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NBA Daily: Jackson and Ayton give Phoenix hope

After years of dwelling in mediocrity, Josh Jackson and Deandre Ayton give the Suns their first glimmer of promise since the Steve Nash era.

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Since ending the Steve Nash era back in 2012, the Phoenix Suns have struggled to find a clear direction to go.

In the last six years, the Suns have been on an unpredictably wild ride to put it delicately. There’s been rebuilding, there’s been overachieving, there’s been re-tooling, there’s been bridge burning, and then there’s been trading that valuable Lakers pick for $70 million of Brandon Knight.

At the height of their wild ride has been their recent draft history.

Following a season in which they were tanking, the Suns whiffed when they took Alex Len with the fifth overall pick in 2013. Two years later, following a season in which they were not tanking, the Suns struck gold when they took Devin Booker with the 13th pick.

Their other picks leading up to 2017 have ranged from solid (TJ Warren) to highly questionable (Marquese Chriss) to long-term project (Dragan Bender). While not bad, it’s fair to say that, up until recently, the Suns’ drafting hasn’t exactly gotten them out of the mess they’ve created since Nash left.

However, their recent lottery picks—Josh Jackson and DeAndre Ayton—have given the team reason to believe that the new glorious new era they’ve been waiting for post-Nash has finally arrived.

This of course started the second Ayton was drafted by the Suns on draft night, but the hype has only grown stronger since the summer league began.

That starts with Jackson. The fourth overall pick from 2017 did not have the best start to his rookie season, but as he got more reps, his numbers vastly improved across the board, indicating that there should be plenty of optimism surrounding what next season holds for the sophomore.

His numbers have not been very pretty so far in the summer league, but Jackson continues to show more and more glimpses of the all-around player that scouts pegged him to be coming into the league, highlighted by his “Welcome to the league” swat of Marvin Bagley during the team’s second game against the Kings.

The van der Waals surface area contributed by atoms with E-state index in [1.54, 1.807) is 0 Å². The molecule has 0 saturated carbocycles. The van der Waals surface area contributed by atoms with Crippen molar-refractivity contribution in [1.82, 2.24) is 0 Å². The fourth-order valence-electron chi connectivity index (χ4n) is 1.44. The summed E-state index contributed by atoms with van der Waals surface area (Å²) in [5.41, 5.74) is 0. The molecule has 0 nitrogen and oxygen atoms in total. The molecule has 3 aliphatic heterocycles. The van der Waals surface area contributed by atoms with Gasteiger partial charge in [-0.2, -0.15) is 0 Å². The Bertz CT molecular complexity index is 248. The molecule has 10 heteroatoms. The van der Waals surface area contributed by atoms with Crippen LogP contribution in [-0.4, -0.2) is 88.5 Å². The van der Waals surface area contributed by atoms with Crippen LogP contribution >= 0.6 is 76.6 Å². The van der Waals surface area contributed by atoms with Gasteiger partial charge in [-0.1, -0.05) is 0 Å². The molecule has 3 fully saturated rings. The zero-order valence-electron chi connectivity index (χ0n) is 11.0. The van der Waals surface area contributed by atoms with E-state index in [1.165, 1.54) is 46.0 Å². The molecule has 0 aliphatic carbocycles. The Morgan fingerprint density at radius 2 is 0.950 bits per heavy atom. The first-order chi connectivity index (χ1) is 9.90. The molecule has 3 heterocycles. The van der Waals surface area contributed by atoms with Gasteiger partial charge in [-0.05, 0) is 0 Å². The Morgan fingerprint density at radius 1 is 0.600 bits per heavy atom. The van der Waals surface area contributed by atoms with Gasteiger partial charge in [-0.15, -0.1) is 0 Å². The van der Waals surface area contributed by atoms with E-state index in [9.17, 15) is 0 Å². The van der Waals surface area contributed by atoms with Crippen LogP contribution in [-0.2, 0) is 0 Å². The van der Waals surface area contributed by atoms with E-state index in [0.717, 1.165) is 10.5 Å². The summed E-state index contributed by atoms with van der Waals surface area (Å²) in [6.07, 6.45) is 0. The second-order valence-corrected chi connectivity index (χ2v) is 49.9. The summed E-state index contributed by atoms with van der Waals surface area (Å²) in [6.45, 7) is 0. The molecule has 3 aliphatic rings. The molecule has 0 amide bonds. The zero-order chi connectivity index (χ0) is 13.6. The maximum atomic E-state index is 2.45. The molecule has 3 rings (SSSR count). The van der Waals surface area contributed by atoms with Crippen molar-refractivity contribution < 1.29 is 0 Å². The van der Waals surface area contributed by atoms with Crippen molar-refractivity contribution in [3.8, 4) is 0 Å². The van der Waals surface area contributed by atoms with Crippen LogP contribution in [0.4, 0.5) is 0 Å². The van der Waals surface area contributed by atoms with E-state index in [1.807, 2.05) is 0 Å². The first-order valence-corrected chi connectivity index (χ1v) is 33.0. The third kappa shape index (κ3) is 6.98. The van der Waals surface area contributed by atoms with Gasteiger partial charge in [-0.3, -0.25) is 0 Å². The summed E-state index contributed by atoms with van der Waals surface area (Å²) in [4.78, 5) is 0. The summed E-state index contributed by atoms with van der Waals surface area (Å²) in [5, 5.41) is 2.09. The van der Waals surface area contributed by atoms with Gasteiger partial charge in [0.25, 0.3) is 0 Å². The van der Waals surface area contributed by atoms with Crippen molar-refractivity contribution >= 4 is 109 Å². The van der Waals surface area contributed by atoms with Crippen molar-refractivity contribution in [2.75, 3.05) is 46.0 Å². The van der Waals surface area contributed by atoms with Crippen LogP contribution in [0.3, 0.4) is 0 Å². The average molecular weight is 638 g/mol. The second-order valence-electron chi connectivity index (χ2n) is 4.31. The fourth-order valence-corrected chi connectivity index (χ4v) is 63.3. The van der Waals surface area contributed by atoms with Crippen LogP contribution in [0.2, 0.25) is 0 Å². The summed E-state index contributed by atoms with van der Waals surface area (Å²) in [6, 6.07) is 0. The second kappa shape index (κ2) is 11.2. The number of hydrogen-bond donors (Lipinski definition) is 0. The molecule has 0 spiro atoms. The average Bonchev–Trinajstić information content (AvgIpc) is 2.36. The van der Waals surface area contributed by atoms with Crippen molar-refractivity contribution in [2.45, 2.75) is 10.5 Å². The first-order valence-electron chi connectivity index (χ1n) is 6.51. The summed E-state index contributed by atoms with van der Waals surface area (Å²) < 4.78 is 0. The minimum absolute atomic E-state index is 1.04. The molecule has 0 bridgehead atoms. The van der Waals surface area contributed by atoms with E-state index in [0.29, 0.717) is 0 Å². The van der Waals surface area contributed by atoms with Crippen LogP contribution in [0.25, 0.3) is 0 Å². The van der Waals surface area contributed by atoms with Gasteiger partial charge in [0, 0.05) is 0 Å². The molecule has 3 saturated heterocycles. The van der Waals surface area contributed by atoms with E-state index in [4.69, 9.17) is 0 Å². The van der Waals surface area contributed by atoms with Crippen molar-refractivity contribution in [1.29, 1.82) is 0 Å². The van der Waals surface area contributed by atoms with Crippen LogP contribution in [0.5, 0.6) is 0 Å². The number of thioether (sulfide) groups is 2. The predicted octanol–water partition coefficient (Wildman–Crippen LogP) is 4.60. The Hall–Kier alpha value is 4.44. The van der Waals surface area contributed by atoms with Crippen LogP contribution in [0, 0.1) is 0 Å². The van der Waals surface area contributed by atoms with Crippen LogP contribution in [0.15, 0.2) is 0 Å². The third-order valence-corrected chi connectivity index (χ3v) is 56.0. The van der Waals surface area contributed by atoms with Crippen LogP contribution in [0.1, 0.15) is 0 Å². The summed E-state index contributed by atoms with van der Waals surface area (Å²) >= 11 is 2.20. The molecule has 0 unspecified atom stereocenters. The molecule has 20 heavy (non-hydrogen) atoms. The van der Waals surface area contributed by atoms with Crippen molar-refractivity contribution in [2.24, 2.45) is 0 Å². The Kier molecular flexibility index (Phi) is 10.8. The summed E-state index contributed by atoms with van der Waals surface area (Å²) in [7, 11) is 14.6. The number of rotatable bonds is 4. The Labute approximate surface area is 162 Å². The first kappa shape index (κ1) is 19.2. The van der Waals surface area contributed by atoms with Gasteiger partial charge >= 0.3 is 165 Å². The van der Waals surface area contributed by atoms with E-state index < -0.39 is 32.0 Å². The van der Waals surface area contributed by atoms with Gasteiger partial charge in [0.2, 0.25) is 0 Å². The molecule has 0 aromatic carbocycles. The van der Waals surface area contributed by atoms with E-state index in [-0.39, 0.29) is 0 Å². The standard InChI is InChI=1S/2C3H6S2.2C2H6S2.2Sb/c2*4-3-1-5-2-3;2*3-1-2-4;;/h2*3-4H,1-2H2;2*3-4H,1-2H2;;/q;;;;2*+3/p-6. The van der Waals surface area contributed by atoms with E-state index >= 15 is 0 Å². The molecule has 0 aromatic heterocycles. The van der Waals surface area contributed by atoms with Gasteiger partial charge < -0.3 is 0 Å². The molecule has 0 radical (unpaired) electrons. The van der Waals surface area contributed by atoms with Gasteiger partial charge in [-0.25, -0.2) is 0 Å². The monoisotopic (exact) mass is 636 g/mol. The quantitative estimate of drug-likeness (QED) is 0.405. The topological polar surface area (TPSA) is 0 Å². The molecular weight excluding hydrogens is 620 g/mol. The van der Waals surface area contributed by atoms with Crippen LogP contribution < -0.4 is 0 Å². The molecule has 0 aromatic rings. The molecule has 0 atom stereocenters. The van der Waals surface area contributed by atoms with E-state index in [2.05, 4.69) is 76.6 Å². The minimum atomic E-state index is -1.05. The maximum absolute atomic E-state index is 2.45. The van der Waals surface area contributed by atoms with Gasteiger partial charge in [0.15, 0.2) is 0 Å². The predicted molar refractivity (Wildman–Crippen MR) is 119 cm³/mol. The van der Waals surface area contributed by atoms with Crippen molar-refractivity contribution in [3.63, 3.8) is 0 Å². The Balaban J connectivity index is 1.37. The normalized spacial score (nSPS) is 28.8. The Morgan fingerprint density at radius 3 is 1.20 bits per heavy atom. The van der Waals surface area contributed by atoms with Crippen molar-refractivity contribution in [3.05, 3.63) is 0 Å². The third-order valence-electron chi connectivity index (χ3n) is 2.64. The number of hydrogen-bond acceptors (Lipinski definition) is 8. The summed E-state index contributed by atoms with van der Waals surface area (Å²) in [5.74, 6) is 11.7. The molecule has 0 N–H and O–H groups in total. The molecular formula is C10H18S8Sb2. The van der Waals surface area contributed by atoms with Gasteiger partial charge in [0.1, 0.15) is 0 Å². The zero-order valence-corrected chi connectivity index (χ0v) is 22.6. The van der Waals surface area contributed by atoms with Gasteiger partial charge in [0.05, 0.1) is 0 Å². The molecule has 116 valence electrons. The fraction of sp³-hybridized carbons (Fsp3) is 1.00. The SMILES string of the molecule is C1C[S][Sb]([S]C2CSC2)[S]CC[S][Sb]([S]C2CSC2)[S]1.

Even with his struggles, Jackson believes that there has been a notable difference playing in this year’s summer league compared to last year’s for him.

“I’m a lot more comfortable,” Jackson said. “Coming in this year, I feel more like a leader, like I’m more knowledgeable about how things are supposed to go out there so I’ve been trying to be a little bit more vocal with the guys out there, trying to make sure that they are in the right position on offensive and defensive sets.”

Jackson also noted that, since being in the summer league, that his biggest lesson he’s taken is to consistently work hard on the parquet floor.

“The biggest thing I learned is to come out and play with effort,” Jackson said. “Each and every time you step out there, you gotta come with it, or the guy across from you will get the best of you.”

Jackson’s skills have been on display in the summer league, but all eyes have been on this years’ first overall pick in the draft, DeAndre Ayton. Expectations are sky high for the young big as he entered the league. Hence, he wasted no time showing the big leagues what he could do. In only 22 minutes of action against the Dallas Mavericks, Ayton put up an efficient stat line of 10 points and eight rebounds in his first game in the summer league.

Ayton later capitalized on his promising start in his next game against the Kings. The University of Arizona alum made it look too easy out there as he put up a stat line of 21 points and 12 rebounds in just 29 minutes of action. Ayton has continued his electric play since and has looked every bit the player Phoenix believed he could be when they took him.

As far as first impressions go, Deandre Ayton could not have started his career off any better in the Las Vegas Summer League. Though he has met (or arguably even exceeded) expectations so far, Ayton has taken the note of the differences between college ball and NBA ball.

“Transitioning from college to the NBA, everybody is physical,” Ayton said. “Some dudes might not look strong, but they are pretty strong.”

As impressive as he has been, Ayton prefers to remain humble in regards to his performance as he continues to get more experience under his belt as a pro.

“I could do better, but overall I thought I did alright,” Ayton said. “I just think forgetting one or two plays and not really staying vocal with the fatigue, I gotta work on those, but I thought I did alright.”

The Suns have struggled to figure out their identity since they went for the rebuild six years ago. With Jackson and Ayton leading the way among their other youngsters on the roster, the Suns now have a great foundation of youth to work with for the next decade.

For their sake, these young gun Suns will hopefully lead the Suns to more success than the Steve Nash era, but that’s easier said than done.

Much easier.

Matt John is a staff writer for Basketball Insiders. He is currently a Utah resident, but a Massachusetts native.

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